The pathogenicity of an Australian isolate of Acremonium zonatum to water hyacinth, and its relationship with the biological control agent, Neochetina eichhorniae
Australian Journal of Agricultural Research
38(1) 219 - 229
The first description of Acremonium zonatum on water hyacinth in Australia is made. Its pathogenicity was studied as part of the search for a microorganism already present in Australia which could be developed as a mychoherbicide to supplement the arthropod biological control programme in this country. Following inoculation with A. zonatum, extensive leaf infections developed, favoured by injury and free moisture, but new leaves continued to form. Feeding by the weevil, Neochetina eichhorniae, increased infection by A. zonatum in relatively dry conditions, but it is unlikely that this was due to feeding scars acting as ports of entry. A. zonatum spores were transported on the feet and in the digestive tract of the weevil. The growth of infected plants, estimated by standing crop, was reduced by 49% compared to the control. A further decrease occurred in infected plants infested by weevils, but the total reduction in growth was not equal to the sum of the individual effects of fungus and weevil. Infection did not develop in 15 other plant species inoculated with the Australian isolate of A. zonatum. Although not a virulent pathogen, A. zonatum has some favourable characteristics for consideration as a mycoherbicide and has not appeared antagonistic to N. eichhorniae in these studies. Its role probably lies in exerting a chronic stress on plants already under attack by arthropod biological control agents.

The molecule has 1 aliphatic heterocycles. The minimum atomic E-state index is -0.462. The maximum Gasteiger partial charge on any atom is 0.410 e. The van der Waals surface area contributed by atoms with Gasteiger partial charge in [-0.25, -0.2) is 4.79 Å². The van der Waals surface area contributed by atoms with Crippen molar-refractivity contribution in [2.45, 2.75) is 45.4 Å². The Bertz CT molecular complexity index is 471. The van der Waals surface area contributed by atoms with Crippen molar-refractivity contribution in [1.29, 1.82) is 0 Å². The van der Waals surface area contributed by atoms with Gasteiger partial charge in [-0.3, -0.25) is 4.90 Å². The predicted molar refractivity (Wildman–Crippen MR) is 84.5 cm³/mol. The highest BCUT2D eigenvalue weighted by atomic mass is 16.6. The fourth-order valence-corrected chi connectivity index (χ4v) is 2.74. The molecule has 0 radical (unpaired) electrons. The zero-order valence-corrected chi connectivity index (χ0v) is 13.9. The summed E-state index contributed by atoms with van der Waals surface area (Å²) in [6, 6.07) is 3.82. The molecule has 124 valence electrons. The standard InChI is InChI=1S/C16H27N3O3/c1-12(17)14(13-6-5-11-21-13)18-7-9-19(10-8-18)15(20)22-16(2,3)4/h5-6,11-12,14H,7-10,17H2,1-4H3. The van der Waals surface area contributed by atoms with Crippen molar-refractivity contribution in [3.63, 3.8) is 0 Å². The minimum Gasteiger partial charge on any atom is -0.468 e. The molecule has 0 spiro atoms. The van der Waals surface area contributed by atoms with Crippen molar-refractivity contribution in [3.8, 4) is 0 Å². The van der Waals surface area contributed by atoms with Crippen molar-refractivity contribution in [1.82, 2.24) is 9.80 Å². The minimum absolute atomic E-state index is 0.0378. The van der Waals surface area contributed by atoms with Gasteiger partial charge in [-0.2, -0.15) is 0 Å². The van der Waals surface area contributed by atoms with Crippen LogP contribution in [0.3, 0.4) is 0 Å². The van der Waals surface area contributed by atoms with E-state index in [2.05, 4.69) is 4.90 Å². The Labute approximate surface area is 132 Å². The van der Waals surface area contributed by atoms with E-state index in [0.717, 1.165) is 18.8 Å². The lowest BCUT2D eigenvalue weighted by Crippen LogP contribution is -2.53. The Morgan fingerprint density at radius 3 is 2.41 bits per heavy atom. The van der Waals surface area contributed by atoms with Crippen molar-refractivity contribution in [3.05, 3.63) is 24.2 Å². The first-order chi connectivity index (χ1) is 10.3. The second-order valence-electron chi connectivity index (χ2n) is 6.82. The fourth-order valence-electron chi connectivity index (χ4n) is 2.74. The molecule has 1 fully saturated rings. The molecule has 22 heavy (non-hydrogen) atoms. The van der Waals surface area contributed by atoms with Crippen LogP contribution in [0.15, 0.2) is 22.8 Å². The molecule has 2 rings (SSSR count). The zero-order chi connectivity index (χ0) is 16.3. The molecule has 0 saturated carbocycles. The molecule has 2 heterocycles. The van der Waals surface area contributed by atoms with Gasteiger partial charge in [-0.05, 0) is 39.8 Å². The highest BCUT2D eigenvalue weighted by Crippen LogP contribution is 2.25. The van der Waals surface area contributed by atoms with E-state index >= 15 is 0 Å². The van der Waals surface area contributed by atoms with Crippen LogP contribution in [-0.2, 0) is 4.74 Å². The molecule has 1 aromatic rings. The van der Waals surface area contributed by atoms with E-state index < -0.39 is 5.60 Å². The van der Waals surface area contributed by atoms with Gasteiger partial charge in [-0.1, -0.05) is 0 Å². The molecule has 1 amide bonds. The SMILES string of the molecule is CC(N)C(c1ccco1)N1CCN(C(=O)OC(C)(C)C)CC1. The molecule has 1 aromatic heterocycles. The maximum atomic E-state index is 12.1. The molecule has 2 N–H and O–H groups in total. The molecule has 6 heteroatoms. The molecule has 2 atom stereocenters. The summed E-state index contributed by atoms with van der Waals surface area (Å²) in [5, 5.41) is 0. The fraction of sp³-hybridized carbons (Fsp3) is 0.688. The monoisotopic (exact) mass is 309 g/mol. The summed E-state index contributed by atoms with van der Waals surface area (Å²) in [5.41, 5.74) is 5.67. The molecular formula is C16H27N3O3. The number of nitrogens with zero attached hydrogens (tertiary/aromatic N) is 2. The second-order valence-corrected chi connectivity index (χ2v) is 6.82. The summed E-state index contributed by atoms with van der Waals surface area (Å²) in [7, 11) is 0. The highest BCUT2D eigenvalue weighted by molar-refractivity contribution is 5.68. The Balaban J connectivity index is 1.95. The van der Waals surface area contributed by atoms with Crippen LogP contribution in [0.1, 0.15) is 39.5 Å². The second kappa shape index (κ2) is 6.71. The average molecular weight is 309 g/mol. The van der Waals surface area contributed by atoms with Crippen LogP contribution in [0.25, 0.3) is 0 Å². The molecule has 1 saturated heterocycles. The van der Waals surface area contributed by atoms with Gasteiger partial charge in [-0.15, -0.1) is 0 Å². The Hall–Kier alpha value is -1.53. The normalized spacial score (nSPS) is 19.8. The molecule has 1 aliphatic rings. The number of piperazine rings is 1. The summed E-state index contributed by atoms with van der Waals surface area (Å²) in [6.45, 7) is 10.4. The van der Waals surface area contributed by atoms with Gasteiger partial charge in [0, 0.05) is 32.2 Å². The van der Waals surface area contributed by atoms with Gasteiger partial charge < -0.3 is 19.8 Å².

Full text doi:10.1071/AR9870219
© CSIRO 1987